Codeforces Round 894 (Div. 3) System tests lasted around 30 minutes (Probably due to few hacks)

While this is usually not a huge problem, it can lead to situations where in case of back to back rounds, people get assigned to wrong divisions and in general it leads to an annoying experience for the users.

As some suggestions, maybe the hacking phase can be reduced to 8 hours so that the system tests can be hold around what would be early morning in Europe, when the user activity is the smallest? I guess another option would be to be more selective as far as hack tests go so that we don't see 100 tests which test the same thing (i.e: unordered map hacks in the case of this round)?

I think finding some solution to this problem is very important for the purpose of future rounds.

• +76

By stefdasca, history, 2 months ago,

Even if it takes you 7 years to upsolve a problem, there is no point in not doing it eventually.

Spoiler

• +112

By stefdasca, 4 months ago,

Hello Codeforces,

Today I'm going to talk about something that is often overlooked in competitive setups in academics and especially STEM, which is Mental Health. During my competitive years and my life, I often felt very bad about where I was standing and looking back, I realize that things could have gone much better for me if I were to take the right steps.

Over the years, I developed pieces of advice that can help you overcome these issues and while it is not by any means professional advice, it can be very helpful as far as managing the stress of competing at the very top goes. It is something I give a lot of importance to nowadays when coaching people or when I give people advice in general.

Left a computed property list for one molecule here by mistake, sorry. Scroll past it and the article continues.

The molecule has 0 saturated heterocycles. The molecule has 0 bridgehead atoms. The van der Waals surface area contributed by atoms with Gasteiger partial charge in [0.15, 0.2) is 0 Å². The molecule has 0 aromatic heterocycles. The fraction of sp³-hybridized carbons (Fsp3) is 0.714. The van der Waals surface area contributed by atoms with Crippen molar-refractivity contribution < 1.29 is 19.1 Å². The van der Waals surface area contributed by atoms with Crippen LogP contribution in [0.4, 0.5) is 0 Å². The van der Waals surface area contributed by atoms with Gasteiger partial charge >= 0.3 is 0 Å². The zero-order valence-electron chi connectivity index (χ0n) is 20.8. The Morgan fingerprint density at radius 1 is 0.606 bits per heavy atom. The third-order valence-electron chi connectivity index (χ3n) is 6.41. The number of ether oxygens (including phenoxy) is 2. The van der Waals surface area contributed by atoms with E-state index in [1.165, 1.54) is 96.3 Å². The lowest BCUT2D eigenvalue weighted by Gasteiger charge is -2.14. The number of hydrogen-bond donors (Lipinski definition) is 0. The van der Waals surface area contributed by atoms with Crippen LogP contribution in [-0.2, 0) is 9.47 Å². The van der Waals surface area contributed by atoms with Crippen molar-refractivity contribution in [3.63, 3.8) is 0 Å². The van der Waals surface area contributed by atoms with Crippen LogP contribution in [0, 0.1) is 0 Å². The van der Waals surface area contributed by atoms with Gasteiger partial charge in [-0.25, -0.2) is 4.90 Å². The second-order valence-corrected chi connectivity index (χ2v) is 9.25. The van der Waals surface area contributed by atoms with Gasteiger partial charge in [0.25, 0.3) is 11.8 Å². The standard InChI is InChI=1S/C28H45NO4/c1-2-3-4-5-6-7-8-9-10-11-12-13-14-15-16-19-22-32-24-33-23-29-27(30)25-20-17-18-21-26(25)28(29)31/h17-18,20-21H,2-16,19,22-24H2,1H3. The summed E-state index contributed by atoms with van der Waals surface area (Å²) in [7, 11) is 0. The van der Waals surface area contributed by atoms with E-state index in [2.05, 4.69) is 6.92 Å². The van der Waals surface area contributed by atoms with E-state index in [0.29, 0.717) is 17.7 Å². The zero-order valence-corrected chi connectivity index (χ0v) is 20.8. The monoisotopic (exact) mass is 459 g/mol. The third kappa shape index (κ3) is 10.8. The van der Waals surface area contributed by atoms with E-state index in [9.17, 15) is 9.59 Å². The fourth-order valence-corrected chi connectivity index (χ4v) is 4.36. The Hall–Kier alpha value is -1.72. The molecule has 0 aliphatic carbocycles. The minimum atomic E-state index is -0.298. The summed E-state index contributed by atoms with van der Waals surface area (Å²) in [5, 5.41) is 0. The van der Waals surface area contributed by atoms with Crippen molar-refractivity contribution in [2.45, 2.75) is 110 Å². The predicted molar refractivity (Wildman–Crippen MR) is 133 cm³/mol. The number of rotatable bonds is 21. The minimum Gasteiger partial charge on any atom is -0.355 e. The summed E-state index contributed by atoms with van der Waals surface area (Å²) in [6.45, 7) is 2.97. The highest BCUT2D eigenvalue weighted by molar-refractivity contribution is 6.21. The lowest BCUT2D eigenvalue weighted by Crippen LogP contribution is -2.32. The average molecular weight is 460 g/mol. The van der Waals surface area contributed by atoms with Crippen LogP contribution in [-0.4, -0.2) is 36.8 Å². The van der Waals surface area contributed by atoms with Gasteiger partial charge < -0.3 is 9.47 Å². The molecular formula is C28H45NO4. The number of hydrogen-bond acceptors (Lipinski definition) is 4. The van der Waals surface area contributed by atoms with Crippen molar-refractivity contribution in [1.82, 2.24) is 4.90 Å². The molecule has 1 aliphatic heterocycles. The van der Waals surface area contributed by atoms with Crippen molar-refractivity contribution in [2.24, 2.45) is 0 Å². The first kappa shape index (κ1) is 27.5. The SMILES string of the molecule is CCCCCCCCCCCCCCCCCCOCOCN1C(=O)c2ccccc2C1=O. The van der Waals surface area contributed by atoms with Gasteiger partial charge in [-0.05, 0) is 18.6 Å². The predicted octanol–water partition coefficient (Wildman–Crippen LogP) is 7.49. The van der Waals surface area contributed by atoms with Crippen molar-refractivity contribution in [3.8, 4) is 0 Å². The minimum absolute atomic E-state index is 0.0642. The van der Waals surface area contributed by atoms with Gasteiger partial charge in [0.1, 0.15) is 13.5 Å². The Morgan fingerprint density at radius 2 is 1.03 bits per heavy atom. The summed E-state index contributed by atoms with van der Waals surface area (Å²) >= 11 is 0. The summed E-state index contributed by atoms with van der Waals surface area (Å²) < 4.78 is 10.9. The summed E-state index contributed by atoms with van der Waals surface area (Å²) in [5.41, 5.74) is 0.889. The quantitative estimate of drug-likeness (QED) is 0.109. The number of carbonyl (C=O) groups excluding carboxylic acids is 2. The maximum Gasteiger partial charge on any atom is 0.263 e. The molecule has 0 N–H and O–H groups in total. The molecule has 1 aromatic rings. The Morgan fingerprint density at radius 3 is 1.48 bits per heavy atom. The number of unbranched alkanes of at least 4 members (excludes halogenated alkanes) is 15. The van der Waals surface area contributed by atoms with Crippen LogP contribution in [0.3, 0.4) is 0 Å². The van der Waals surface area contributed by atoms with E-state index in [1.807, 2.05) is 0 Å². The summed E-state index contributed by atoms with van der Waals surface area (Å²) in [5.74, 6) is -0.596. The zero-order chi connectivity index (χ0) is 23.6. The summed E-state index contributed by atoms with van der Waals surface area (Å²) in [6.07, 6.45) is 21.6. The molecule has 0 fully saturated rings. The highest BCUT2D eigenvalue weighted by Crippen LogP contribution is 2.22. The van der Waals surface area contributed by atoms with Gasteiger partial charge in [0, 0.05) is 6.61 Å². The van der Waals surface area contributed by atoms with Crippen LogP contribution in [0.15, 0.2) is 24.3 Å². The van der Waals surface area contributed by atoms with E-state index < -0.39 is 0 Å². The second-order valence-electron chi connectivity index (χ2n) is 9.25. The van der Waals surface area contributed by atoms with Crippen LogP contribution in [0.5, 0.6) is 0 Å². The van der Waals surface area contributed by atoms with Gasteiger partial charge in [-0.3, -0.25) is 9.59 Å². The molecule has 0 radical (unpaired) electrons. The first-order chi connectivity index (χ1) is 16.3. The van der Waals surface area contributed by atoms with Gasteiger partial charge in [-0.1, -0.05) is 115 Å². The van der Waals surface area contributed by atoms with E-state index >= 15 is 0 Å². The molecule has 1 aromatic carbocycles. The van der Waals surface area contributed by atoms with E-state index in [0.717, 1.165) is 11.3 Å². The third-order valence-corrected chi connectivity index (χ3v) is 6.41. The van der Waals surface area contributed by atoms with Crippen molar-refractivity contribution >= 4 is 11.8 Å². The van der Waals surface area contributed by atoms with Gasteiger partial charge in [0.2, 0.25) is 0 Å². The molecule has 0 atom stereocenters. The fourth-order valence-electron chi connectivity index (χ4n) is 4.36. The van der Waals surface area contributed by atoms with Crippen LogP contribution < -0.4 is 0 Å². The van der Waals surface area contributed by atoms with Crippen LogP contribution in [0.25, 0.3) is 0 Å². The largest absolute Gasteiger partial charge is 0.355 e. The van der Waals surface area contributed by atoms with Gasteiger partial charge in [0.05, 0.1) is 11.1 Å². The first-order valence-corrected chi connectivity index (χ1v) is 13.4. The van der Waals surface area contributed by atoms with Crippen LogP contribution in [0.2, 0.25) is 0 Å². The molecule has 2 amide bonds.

Here is the link to the video.

I would also like to thank everyone who helped me made this video, by listening to my ideas and sharing their stories, which helped me tell things from a broader perspective as far as this topic goes. Their support has been invaluable and I am forever grateful to them opening up, since this can be something very difficult to do nowadays.

I hope you find the video useful and let's have a meaningful discussion about this topic, because I believe we as a community can do so much better than the increasing toxicity that has been noticed by many other people before me, including numerous blogs and commenters.

Disclaimer
• +80

By stefdasca, history, 4 months ago,

Info1Cup, the first junior olympiad of 2024 is starting today with its competition days taking place tomorrow and on sunday.

I invite you all to write the codeforces handles of the participants and maybe even predict potential winners or high performers.

After the contest days, let's also discuss the problems here.

Good luck to all participants.

UPD1: The first day should end anytime from now, so let's discuss ideas for the problems that were given.

UPD2: The second day should end anytime from now, so let's discuss ideas for the problems that were given.